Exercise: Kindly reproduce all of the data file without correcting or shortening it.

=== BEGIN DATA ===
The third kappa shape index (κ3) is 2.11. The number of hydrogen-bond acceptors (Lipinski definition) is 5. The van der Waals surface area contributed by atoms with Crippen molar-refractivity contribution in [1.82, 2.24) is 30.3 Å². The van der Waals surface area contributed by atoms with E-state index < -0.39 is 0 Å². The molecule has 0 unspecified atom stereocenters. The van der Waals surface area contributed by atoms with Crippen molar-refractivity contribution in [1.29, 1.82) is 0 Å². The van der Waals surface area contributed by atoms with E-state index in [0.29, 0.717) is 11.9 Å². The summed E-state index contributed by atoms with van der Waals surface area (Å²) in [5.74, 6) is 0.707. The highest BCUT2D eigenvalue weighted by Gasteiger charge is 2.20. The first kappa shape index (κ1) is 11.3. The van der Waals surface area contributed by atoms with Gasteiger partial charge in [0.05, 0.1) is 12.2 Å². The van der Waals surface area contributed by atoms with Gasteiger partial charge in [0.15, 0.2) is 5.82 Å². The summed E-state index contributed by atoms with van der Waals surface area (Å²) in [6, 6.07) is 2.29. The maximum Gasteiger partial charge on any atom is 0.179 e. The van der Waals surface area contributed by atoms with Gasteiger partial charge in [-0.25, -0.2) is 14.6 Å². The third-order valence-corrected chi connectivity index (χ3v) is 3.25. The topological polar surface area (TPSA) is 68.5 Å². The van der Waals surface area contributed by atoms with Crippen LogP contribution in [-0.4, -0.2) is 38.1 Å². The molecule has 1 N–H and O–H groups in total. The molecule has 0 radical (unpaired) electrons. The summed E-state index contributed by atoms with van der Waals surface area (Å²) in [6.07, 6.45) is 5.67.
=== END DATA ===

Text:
The third kappa shape index (κ3) is 2.11. The number of hydrogen-bond acceptors (Lipinski definition) is 5. The van der Waals surface area contributed by atoms with Crippen molar-refractivity contribution in [1.82, 2.24) is 30.3 Å². The van der Waals surface area contributed by atoms with E-state index < -0.39 is 0 Å². The molecule has 0 unspecified atom stereocenters. The van der Waals surface area contributed by atoms with Crippen molar-refractivity contribution in [1.29, 1.82) is 0 Å². The van der Waals surface area contributed by atoms with E-state index in [0.29, 0.717) is 11.9 Å². The summed E-state index contributed by atoms with van der Waals surface area (Å²) in [5.74, 6) is 0.707. The highest BCUT2D eigenvalue weighted by Gasteiger charge is 2.20. The first kappa shape index (κ1) is 11.3. The van der Waals surface area contributed by atoms with Gasteiger partial charge in [0.05, 0.1) is 12.2 Å². The van der Waals surface area contributed by atoms with Gasteiger partial charge in [0.15, 0.2) is 5.82 Å². The summed E-state index contributed by atoms with van der Waals surface area (Å²) in [6, 6.07) is 2.29. The maximum Gasteiger partial charge on any atom is 0.179 e. The van der Waals surface area contributed by atoms with Gasteiger partial charge in [-0.25, -0.2) is 14.6 Å². The third-order valence-corrected chi connectivity index (χ3v) is 3.25. The topological polar surface area (TPSA) is 68.5 Å². The van der Waals surface area contributed by atoms with Crippen LogP contribution in [-0.4, -0.2) is 38.1 Å². The molecule has 1 N–H and O–H groups in total. The molecule has 0 radical (unpaired) electrons. The summed E-state index contributed by atoms with van der Waals surface area (Å²) in [6.07, 6.45) is 5.67.